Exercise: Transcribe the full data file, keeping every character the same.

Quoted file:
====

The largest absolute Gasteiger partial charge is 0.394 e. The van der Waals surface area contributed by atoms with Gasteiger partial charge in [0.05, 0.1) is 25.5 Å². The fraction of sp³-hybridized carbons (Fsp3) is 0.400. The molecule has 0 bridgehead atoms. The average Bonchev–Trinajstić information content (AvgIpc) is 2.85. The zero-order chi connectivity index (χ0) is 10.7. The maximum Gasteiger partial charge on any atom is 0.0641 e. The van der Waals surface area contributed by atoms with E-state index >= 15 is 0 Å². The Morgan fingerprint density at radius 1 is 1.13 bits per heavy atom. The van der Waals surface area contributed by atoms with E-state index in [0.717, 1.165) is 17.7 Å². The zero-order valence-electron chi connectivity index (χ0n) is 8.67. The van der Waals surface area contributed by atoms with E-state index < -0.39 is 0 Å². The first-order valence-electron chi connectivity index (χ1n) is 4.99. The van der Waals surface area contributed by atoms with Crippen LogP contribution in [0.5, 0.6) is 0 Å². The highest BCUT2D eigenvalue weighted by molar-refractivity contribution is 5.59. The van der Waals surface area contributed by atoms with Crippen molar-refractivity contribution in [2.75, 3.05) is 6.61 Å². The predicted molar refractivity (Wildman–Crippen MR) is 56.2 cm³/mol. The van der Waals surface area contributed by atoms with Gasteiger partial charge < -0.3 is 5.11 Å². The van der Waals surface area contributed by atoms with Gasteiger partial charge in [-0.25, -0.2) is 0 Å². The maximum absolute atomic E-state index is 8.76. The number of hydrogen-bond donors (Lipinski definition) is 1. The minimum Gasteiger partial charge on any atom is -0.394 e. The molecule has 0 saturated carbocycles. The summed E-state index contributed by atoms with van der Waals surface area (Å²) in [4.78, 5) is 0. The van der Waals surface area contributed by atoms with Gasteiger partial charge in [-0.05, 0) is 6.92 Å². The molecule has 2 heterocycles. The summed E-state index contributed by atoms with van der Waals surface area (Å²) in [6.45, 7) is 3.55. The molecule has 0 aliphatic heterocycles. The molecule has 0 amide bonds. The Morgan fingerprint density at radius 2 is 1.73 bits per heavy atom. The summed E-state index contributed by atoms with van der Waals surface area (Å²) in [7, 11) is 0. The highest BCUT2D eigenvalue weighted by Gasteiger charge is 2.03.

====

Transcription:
The largest absolute Gasteiger partial charge is 0.394 e. The van der Waals surface area contributed by atoms with Gasteiger partial charge in [0.05, 0.1) is 25.5 Å². The fraction of sp³-hybridized carbons (Fsp3) is 0.400. The molecule has 0 bridgehead atoms. The average Bonchev–Trinajstić information content (AvgIpc) is 2.85. The zero-order chi connectivity index (χ0) is 10.7. The maximum Gasteiger partial charge on any atom is 0.0641 e. The van der Waals surface area contributed by atoms with E-state index >= 15 is 0 Å². The Morgan fingerprint density at radius 1 is 1.13 bits per heavy atom. The van der Waals surface area contributed by atoms with E-state index in [0.717, 1.165) is 17.7 Å². The zero-order valence-electron chi connectivity index (χ0n) is 8.67. The van der Waals surface area contributed by atoms with E-state index < -0.39 is 0 Å². The first-order valence-electron chi connectivity index (χ1n) is 4.99. The van der Waals surface area contributed by atoms with Crippen LogP contribution in [0.5, 0.6) is 0 Å². The highest BCUT2D eigenvalue weighted by molar-refractivity contribution is 5.59. The van der Waals surface area contributed by atoms with Crippen molar-refractivity contribution in [2.75, 3.05) is 6.61 Å². The predicted molar refractivity (Wildman–Crippen MR) is 56.2 cm³/mol. The van der Waals surface area contributed by atoms with Gasteiger partial charge < -0.3 is 5.11 Å². The van der Waals surface area contributed by atoms with Gasteiger partial charge in [-0.25, -0.2) is 0 Å². The maximum absolute atomic E-state index is 8.76. The number of hydrogen-bond donors (Lipinski definition) is 1. The minimum Gasteiger partial charge on any atom is -0.394 e. The molecule has 0 saturated carbocycles. The summed E-state index contributed by atoms with van der Waals surface area (Å²) in [4.78, 5) is 0. The van der Waals surface area contributed by atoms with Gasteiger partial charge in [-0.05, 0) is 6.92 Å². The molecule has 2 heterocycles. The summed E-state index contributed by atoms with van der Waals surface area (Å²) in [6.45, 7) is 3.55. The molecule has 0 aliphatic heterocycles. The molecule has 0 amide bonds. The Morgan fingerprint density at radius 2 is 1.73 bits per heavy atom. The summed E-state index contributed by atoms with van der Waals surface area (Å²) in [7, 11) is 0. The highest BCUT2D eigenvalue weighted by Gasteiger charge is 2.03.